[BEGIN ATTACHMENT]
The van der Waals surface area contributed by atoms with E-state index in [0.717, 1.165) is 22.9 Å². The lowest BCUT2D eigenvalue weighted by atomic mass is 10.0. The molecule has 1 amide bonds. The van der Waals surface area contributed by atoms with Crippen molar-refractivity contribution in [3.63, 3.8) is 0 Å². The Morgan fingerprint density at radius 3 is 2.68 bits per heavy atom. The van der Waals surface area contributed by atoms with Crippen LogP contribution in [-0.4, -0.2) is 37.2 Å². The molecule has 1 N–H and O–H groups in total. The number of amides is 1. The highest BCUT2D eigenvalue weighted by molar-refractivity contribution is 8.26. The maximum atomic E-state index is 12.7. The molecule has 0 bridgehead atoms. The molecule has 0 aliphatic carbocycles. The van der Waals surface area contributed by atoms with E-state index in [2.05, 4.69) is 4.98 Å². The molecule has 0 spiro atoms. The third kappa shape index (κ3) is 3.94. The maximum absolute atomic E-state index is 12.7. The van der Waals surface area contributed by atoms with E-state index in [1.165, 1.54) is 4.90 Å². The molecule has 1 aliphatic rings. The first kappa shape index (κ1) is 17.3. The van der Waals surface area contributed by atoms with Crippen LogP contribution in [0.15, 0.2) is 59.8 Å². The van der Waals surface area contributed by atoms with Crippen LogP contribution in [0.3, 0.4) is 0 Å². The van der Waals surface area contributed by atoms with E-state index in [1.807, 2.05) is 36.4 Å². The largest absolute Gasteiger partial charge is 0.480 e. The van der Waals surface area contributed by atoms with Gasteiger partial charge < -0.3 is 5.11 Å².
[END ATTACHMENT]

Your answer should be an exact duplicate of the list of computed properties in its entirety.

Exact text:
The van der Waals surface area contributed by atoms with E-state index in [0.717, 1.165) is 22.9 Å². The lowest BCUT2D eigenvalue weighted by atomic mass is 10.0. The molecule has 1 amide bonds. The van der Waals surface area contributed by atoms with Crippen molar-refractivity contribution in [3.63, 3.8) is 0 Å². The Morgan fingerprint density at radius 3 is 2.68 bits per heavy atom. The van der Waals surface area contributed by atoms with Crippen LogP contribution in [-0.4, -0.2) is 37.2 Å². The molecule has 1 N–H and O–H groups in total. The number of amides is 1. The highest BCUT2D eigenvalue weighted by molar-refractivity contribution is 8.26. The maximum atomic E-state index is 12.7. The molecule has 0 bridgehead atoms. The molecule has 0 aliphatic carbocycles. The van der Waals surface area contributed by atoms with E-state index in [2.05, 4.69) is 4.98 Å². The molecule has 0 spiro atoms. The third kappa shape index (κ3) is 3.94. The maximum absolute atomic E-state index is 12.7. The van der Waals surface area contributed by atoms with E-state index in [1.165, 1.54) is 4.90 Å². The molecule has 1 aliphatic rings. The first kappa shape index (κ1) is 17.3. The van der Waals surface area contributed by atoms with Crippen LogP contribution in [0.15, 0.2) is 59.8 Å². The van der Waals surface area contributed by atoms with Crippen LogP contribution in [0.3, 0.4) is 0 Å². The van der Waals surface area contributed by atoms with E-state index in [1.807, 2.05) is 36.4 Å². The largest absolute Gasteiger partial charge is 0.480 e. The van der Waals surface area contributed by atoms with Gasteiger partial charge < -0.3 is 5.11 Å².